Troubled Waters: a Special Feature of DOCUMERICA Photographs of Water Pollution.
Just when you thought it was safe to go back in the water. -official tagline from the movie Jaws 2, 1978
Well, it’s Summer and all I can think about it going swimming in the ocean. I love a nice pool, but having grown up on the Georgia Coast near Savannah, cultivated my love for swimming in the ocean. I do it as often as I can, and each time I feel so thankful for clean, safe water to enjoy. When I began researching DOCUMERICA and saw so many horrible images of polluted water, I realized how blessed I was to have grown up in a place where clean water was and still is abundant. I’ve also recently become that 40-something guy who yells at kids who are wasting clean water. What’s wrong with kids today!?
Last week I was interviewed by Sarah Linn, journalist with The Tribune/SanLuisObispo.com about my DOCUMERICA research, and we talked a great deal about some of Arthur Tress’ photographs from that collection. When I think “filthy water”, I think of Tress’ photographs. They are, for me, the most shocking and disturbing images. They are so troubling to me because the depict what I image to be some of the worst examples of unchecked water pollution. It makes it worse to know that these polluted waters were so close to residential and recreation areas in the greater New York Harbor area. As you will see, in several of these examples, people were not afraid to be near of even swim in these contaminated bodies of water. After my interview with Sarah Linn, I was inspired to share a feature on the troubling images. You can find Sarah’s article about Arthur Tress here: http://bit.ly/MlXBax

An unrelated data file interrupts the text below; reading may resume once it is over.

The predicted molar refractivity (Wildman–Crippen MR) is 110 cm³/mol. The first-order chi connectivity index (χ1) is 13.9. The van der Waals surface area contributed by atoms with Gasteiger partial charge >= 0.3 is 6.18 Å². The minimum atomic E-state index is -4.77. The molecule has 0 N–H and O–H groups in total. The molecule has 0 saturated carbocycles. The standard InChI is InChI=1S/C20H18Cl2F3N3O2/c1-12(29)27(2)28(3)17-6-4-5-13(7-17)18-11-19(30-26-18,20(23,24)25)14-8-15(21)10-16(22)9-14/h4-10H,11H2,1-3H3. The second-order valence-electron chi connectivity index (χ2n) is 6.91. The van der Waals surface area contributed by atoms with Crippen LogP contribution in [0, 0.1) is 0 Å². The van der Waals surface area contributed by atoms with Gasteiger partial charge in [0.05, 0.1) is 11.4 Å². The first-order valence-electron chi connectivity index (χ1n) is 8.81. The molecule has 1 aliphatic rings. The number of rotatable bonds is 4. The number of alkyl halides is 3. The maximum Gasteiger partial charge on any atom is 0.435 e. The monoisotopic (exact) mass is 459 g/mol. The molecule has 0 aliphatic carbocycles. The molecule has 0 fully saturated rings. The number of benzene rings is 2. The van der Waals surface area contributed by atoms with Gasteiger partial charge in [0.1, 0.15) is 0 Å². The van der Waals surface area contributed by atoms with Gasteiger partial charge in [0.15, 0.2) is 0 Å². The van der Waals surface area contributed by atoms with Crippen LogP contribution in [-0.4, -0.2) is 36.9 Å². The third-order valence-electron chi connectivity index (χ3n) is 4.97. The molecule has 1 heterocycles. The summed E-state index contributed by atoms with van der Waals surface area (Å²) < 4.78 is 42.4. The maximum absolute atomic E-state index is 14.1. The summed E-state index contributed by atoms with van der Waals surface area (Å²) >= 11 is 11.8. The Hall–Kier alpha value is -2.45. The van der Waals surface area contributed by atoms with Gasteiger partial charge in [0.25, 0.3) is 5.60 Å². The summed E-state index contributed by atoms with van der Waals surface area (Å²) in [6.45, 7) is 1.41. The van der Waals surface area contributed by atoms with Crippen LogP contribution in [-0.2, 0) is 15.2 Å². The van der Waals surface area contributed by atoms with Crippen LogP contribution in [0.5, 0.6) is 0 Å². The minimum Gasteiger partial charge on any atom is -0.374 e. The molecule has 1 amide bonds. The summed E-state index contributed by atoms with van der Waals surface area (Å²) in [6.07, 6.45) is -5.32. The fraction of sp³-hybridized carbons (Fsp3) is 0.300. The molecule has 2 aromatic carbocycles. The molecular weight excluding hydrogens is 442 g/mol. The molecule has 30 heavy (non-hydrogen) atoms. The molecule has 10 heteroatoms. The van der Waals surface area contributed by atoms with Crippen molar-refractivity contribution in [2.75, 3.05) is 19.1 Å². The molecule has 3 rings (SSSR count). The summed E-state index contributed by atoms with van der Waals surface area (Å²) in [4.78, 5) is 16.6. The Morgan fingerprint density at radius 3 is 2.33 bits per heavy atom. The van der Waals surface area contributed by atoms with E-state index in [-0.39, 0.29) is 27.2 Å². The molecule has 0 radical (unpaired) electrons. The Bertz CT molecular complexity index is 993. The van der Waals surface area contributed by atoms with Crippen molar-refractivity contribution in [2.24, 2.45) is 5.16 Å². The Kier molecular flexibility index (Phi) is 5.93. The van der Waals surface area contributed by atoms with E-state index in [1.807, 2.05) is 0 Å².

Sharks were not the only dangerous agents in the waters around New York in the early 1970s. Forget the sharks! Humans were making it dangerous enough. So, when you go swimming this summer, watch where you step! Somebody’s rusted out ‘68 Volkswagen Bug might be right under foot!
Special note: Because they are equally horrifying, I’m including a number of Marc St. Gil’s photographs of Lake Charles, Louisiana. You’ll understand why when you see them.